A first-ever long-term study testing whether medical marijuana reduces opioid use among adults with chronic pain has just been funded by the National Institutes of Health (NIH). A five-year $3.8 millions grant for the study was awarded to researchers at Albert Einstein College of Medicine and Montefiore Health System.
The study will look at people who test positive for HIV because, according to Albert Einstein College of Medicine, this population has more chronic pain and opioid use compared to the general population. They note that between 25% and 90% of adults with HIV suffer from chronic pain, and adults with HIV are likely to receive opioids to help manage their pain. The study will also include 250 who test negatiev for HIV.
Now that 29 states and the District of Columbia have legalized the use of medical marijuana, many with HIV have access to medical marijuana because it is used to treat pain and to help alleviate other conditions that are prominent among adults with HIV.
“There is a lack of information about the impact of medical marijuana on opioid use in those with chronic pain,” says Chinazo Cunningham, M.D., M.S., associate chief of general internal medicine at Einstein and Montefiore and principal investigator on the grant. “We hope this study will fill in the gaps and provide doctors and patients with some much needed guidance.”
According to a press release from the organization, “researchers have never studied—in any population—if the use of medical marijuana over time reduces the use of opioids. Additionally, there are no studies on how the specific chemical compounds of marijuana, tetrahydrocannabinol (THC) and cannabidiol (CBD), affect health outcomes, like pain, function, and quality of life. Most studies that have reported negative effects of long-term marijuana use have focused on illicit, rather than medical, marijuana.”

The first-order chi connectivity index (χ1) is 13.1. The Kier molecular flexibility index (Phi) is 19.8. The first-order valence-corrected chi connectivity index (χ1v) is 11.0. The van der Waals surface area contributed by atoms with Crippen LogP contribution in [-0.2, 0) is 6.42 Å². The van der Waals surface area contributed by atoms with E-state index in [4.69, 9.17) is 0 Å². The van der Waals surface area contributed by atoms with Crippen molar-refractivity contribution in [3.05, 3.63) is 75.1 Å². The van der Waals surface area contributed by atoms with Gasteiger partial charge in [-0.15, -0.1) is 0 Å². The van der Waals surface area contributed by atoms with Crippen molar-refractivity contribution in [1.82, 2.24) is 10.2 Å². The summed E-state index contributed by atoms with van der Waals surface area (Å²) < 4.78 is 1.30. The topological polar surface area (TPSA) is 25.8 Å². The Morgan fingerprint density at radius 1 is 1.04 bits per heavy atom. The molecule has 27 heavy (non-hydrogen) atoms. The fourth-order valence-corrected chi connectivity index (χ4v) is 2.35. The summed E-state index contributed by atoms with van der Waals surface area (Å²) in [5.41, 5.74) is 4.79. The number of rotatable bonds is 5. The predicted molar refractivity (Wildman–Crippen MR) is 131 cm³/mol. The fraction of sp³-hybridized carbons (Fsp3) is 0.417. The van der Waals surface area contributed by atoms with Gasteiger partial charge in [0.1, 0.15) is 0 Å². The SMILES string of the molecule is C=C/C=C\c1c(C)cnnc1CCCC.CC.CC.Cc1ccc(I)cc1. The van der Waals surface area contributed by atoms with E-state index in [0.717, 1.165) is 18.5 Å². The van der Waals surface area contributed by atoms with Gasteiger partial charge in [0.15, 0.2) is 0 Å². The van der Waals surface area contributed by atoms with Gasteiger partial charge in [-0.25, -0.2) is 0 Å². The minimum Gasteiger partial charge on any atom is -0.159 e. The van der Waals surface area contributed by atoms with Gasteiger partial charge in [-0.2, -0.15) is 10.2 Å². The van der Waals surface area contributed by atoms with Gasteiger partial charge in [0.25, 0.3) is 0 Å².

“As state and federal governments grapple with the complex issues surrounding opioids and medical marijuana, we hope to provide evidence-based recommendations that will help shape responsible and effective healthcare practices and public policies,” Dr. Cunningham said.
The study will include 250 HIV-positive and HIV-negative adults with use opioids to manage chronic and who have received certification from their physicians to use medical marijuana. The medical marijuana will be dispensed through approved dispensaries in New York State. Over the course of 18 months, study subjects will complete online questionnaires every two weeks. The questionnaires focus on pain levels and the medical and illicit use of marijuana and opioids. They will also give urine and blood samples at in-person research visits every three months. In-depth interviews with a select group of these participants will explore their perceptions of how medical marijuana use affects the use of opioids.
The grant is titled “Does medical cannabis reduce opioid analgesics in HIV+ and HIV- adults with pain?” (1R01DA044171-01A1)